As we mark World Book Day, Lisa Krolak shares her experiences of initiatives that help inmates to reduce their prison sentence by reading books and using library services.
Creating reading policies for prisoners to earn time
allowances through reading
All over the world, the prison population includes a high proportion of people from disadvantaged backgrounds and communities, often with a lower educational level than the rest of their community and struggling with reading and writing. Prisoners have a right to access education, including the use of prison library services, but this is frequently overlooked or disregarded. Moreover, it can be assumed that many prisoners were not active readers before entering prison. So how can we offer an attractive incentive to prisoners to start reading, despite their literacy struggles and the attitudes towards reading and education that they might have?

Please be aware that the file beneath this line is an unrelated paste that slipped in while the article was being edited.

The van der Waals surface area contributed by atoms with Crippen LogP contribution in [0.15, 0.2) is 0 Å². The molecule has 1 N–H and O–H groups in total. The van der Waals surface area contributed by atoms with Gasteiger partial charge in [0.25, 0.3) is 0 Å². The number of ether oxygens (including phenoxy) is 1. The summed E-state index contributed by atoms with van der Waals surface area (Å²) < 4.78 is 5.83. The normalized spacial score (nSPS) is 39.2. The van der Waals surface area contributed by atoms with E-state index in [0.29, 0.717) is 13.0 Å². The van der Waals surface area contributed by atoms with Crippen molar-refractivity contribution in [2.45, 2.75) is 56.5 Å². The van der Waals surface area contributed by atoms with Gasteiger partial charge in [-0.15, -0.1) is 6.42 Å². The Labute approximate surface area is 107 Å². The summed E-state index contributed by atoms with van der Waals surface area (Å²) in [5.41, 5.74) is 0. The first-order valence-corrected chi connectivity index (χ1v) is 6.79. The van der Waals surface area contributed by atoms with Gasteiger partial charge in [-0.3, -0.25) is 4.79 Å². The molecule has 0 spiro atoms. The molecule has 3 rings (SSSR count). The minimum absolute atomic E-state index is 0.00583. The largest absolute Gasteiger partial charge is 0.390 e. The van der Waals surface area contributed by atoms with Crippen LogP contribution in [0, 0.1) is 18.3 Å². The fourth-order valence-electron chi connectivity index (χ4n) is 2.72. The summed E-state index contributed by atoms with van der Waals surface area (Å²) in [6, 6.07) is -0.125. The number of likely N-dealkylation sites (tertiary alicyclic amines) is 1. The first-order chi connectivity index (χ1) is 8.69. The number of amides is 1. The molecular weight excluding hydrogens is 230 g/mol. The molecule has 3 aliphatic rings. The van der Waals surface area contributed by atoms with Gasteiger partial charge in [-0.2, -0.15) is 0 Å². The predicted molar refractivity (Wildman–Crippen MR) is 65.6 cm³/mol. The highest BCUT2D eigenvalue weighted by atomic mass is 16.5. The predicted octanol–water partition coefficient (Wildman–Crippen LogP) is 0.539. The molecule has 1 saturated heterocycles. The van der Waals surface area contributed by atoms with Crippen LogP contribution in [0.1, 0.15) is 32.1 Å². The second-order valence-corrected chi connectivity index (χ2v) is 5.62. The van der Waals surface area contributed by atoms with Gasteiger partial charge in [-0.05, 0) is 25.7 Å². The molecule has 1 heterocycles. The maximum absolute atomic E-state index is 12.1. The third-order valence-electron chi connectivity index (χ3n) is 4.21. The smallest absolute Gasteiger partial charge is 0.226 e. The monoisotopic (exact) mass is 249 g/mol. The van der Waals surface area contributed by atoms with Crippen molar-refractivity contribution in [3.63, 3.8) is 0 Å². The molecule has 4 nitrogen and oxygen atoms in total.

As we mark International Day of Education, David Atchoarena urges countries to redouble their efforts to ensure no one’s right to education is denied
Today is International
Day of Education, a moment not only to celebrate education’s
powerful contribution to sustainable human prosperity, progress and peace, but
also to assert its wider value – as a human right and as an important public
It is an
opportune time to consider both what we have achieved in realizing the right to
education and how far we have to go to ensure this right is realized for every
woman, man and child, wherever they live in the world, whatever their
background or personal circumstances.
challenges we face are enormous. Some 258 million children and youth still do
not attend school, four million children and youth refugees are out of school,
and 773 million adults around the world cannot read or write, most of them
women. In too many cases, disadvantaged and marginalized groups remain excluded
from participation in adult learning and education, as the new UNESCO
Global Report on Adult Learning and Education points out. Their
right to education is being denied. This is unacceptable. Continue reading →